ONCE UPON A TIME IN INDIA: THE MARVELLOUS ADVENTURES OF CAPTAIN CORCORAN
Author: Alfred Assollant
Translator: Sam Miller
Price: Rs 299
Rarely does one come across a book the story of which is as fascinating as the book itself. Once Upon a Time in India: The Marvellous Adventures of Captain Corcoran is one such novel.
The rollercoaster adventure, featuring a daring and dashing young Frenchman named Captain Corcoran and his best friend, an extremely intelligent and loyal, if somewhat capricious, tigress called Louison, is set in central India in the backdrop of the Sepoy Mutiny of 1857. Published for the first time 10 years after the actual events unfolded, it became an instant hit and was soon translated into six languages, including Czech, Polish and Russian, but the English wouldn't touch it with a bargepole.
Written by Alfred Assollant, an all but forgotten French author, whose contempt for the English and their pompous ways leaps out of the pages with such humour and understated sarcasm that it's not surprising the British, facing the kind of revolt they were in India, wouldn't want the book read. The Anglo-French rivalry is at its witty best here.
Now, 149 years after it was first published, Assollant's masterpiece has finally been translated into English by former BBC journalist and author Sam Miller, whose wife's 90-something stepfather first introduced him to Corcoran and his India, the land of Brahma and Vishnu, of maharajas, fakirs, princesses, elephants and rhino hunts - in short, the land of intrigue.
If Assollant thinks nothing of the English, he is not particularly kind towards the French either, who he mocks no end in the very opening chapter of the book during Corcoran's first encounter with the self-important scholars of the Academy of Sciences in Lyon. Corcoran is here to offer his services to the Academy to search for the Guru Karamta, "the most important sacred book of the Hindus.
It is this quest that brings him to India, to Maratha king Holkar (in 1857, the Holkar dynasty, in fact, ruled large tracts of central India) and lands him in the thick of the conflict between the king and the British. Central to the plot is also the king's beautiful daughter, Sita.
Corcoran's logic is simple: the enemy of the enemy is a friend. So, though his brief is to remain apolitical and find the sacred book for France before the English do, he digresses and jumps right into the middle of the strife - as much for the sake of the beautiful Sita, who has been kidnapped by a traitor in the palace and who wants her for his wife, as for the pleasure of rubbing the snooty English nose in the ground.
For someone who never set foot in India, Assollant knew its history and geography. Well, almost. He does get some names wrong and messes up some references and is also a bit careless with the description. For example, at one point the name of the sacred manuscript becomes Ramabagavattana instead of Guru Karamta. And he describes the traitor, a senior official of Holkar, as the son of a Parsi merchant and calls him Rao - an unlikely name for a Parsi. And, an English lieutenant named John Robarts, who has only a few pages earlier been arrested on the orders of a British colonel, suddenly reappears and leads the hunt for a fugitive Corcoran and Sita.
However, these are minor glitches in a fascinating tale that keeps one hooked till the end. Yes, the Indians have been projected as faint-hearted compared to the Frenchman. And other stereotypes also pop up, like the twisted decisions Indian kings are sometimes wont to make - such as Holkar choosing to take Corcoran for a rhino hunt even though he is well aware that the British are marching to his palace and that his daughter's safety is under threat (and where in the Deccan would you find a rhino, anyway?).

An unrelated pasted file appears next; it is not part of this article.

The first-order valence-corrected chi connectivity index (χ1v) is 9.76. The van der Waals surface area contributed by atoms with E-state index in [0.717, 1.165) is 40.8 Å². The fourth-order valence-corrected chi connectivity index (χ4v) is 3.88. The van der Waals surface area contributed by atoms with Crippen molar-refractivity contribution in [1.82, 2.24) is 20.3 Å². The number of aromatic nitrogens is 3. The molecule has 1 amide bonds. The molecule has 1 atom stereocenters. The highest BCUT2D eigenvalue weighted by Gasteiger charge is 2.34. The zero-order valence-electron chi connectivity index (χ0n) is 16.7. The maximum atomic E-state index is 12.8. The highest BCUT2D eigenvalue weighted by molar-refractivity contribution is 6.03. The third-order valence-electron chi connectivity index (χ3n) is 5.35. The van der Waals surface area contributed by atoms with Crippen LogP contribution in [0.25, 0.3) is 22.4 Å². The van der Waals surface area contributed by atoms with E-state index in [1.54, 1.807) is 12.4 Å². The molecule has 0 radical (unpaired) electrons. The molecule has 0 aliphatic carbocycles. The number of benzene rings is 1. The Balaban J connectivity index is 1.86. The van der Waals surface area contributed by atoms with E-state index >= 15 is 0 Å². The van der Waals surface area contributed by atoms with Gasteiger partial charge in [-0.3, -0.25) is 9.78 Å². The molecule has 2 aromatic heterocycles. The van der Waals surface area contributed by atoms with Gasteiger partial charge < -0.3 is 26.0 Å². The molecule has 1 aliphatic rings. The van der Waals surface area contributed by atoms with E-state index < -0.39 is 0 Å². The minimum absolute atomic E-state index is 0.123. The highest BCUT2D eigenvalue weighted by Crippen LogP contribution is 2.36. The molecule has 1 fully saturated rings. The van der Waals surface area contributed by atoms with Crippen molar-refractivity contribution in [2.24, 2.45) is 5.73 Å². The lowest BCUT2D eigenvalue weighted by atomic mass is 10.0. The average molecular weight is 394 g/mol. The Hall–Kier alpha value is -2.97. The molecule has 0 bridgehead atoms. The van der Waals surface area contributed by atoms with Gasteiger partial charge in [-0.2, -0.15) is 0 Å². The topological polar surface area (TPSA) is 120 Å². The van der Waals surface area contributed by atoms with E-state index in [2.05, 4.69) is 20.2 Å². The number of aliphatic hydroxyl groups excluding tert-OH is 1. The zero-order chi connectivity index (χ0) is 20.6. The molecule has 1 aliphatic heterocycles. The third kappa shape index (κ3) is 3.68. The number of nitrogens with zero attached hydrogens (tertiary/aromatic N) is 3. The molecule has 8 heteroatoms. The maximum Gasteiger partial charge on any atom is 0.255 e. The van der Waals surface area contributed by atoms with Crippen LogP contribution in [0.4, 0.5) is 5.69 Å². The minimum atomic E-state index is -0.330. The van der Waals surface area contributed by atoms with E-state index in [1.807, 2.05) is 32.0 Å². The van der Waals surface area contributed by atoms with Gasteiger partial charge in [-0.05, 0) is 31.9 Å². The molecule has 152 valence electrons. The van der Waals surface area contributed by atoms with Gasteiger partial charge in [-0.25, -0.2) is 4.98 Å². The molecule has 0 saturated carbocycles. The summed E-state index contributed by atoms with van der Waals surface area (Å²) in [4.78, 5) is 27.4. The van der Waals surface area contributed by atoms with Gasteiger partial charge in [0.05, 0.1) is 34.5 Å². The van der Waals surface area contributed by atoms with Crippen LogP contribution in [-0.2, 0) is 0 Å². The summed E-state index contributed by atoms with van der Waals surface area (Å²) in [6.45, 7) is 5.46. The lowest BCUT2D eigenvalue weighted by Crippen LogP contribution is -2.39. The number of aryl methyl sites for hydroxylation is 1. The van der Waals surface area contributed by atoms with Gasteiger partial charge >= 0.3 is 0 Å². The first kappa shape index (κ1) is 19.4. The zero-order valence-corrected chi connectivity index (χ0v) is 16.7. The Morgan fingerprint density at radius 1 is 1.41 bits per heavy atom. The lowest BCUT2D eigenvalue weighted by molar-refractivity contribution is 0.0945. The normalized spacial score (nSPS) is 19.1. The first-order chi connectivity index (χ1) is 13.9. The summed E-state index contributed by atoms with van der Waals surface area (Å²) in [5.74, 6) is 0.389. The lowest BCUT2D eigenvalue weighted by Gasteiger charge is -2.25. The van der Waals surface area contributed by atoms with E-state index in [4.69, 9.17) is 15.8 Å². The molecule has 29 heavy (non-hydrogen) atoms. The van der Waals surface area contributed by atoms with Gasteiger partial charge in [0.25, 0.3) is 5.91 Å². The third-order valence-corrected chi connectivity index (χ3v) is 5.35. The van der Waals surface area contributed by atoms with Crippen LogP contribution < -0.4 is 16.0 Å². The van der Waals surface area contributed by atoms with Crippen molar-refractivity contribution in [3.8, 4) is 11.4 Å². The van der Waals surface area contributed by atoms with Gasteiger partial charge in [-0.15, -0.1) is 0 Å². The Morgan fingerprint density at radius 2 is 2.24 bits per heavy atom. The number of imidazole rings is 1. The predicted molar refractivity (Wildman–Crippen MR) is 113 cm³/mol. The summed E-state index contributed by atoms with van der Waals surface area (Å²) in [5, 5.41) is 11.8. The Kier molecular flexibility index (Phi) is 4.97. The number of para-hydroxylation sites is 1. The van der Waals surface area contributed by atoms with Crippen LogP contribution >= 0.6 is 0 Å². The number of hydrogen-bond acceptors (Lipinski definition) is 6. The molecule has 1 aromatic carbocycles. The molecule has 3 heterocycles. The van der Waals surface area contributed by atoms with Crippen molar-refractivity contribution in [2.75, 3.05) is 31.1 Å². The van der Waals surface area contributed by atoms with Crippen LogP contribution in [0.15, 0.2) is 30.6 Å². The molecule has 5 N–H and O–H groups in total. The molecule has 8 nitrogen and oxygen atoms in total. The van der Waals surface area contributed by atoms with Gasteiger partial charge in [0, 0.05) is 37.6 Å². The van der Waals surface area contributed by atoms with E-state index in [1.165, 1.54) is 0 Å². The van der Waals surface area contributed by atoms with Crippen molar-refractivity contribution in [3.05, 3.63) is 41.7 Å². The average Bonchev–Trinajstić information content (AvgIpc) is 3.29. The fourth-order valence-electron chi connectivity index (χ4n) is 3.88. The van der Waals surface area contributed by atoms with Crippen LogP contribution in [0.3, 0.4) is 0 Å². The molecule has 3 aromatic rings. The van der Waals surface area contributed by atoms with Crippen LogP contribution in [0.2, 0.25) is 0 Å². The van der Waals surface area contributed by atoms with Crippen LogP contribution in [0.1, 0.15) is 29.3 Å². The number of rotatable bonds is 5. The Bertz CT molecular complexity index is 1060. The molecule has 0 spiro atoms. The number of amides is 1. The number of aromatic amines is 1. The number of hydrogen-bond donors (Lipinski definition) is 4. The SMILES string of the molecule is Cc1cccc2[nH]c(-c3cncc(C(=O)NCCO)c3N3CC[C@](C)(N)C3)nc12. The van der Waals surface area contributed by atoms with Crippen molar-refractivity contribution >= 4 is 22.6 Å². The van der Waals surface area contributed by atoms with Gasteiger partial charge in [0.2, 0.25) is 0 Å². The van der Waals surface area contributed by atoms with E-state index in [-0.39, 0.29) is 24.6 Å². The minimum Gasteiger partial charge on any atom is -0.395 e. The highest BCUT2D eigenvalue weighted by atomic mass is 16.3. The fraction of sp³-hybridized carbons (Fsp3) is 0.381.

The tone of the prose also reflects some of the standard Orientalist biases. For example, in one place, Assollant writes: "He (Corcoran) had so little confidence in the courage of the unhappy Indians, he didn't feel sure of being rescued." Or, when Corcoran asks Holkar what had become of the traitor who had been captured just hours ago, the king nonchalantly replies: "He has already been judged. Before dinner, I gave the order for him to be impaled." Seeing Corcoran's astonishment, he says: "My friend, my maxim is arrest immediately and impale immediately." That subtext, you would think, is that Assollant was convinced that Indian kings didn't quite believe that punishment had to be pronounced only after a fair trial.
But there are also endearing, if comical, moments when the vulnerability of the French hero comes to the fore. Such as, when trapped in a temple and surrounded by the English, in a moment of temporary truce, Corcoran requests Robarts, the British lieutenant, to lend him his wash-bag so that he may tidy himself up before the beautiful princess, also trapped with him in the temple, wakes up.
Assolant didn't care much for monarchy and that is evident when, at the end of the story as order has been restored, he challenges the caste system and speaks of reform, democracy and equality, when all men above 20 can stand for election. In a sense, he was the product of 1789.
In his memoir, Jean-Paul Sartre wrote that this was the one book that helped him escape from the awfulness of his childhood - one that would make him forget himself even when he would read it in his middle age. Locked up in a prison for most of his adult life, Italian neo-Marxist theorist Antonio Gramsci too found solace in the "wondrous stories of Corcoran" and his rebellious tigress, Louison.
Assollant died in a paupers' hospital in Paris at the age of 59. Like him, for years his Corcoran and Louison remained forgotten. It's a good thing that Miller rediscovered them and has now opened their world to us.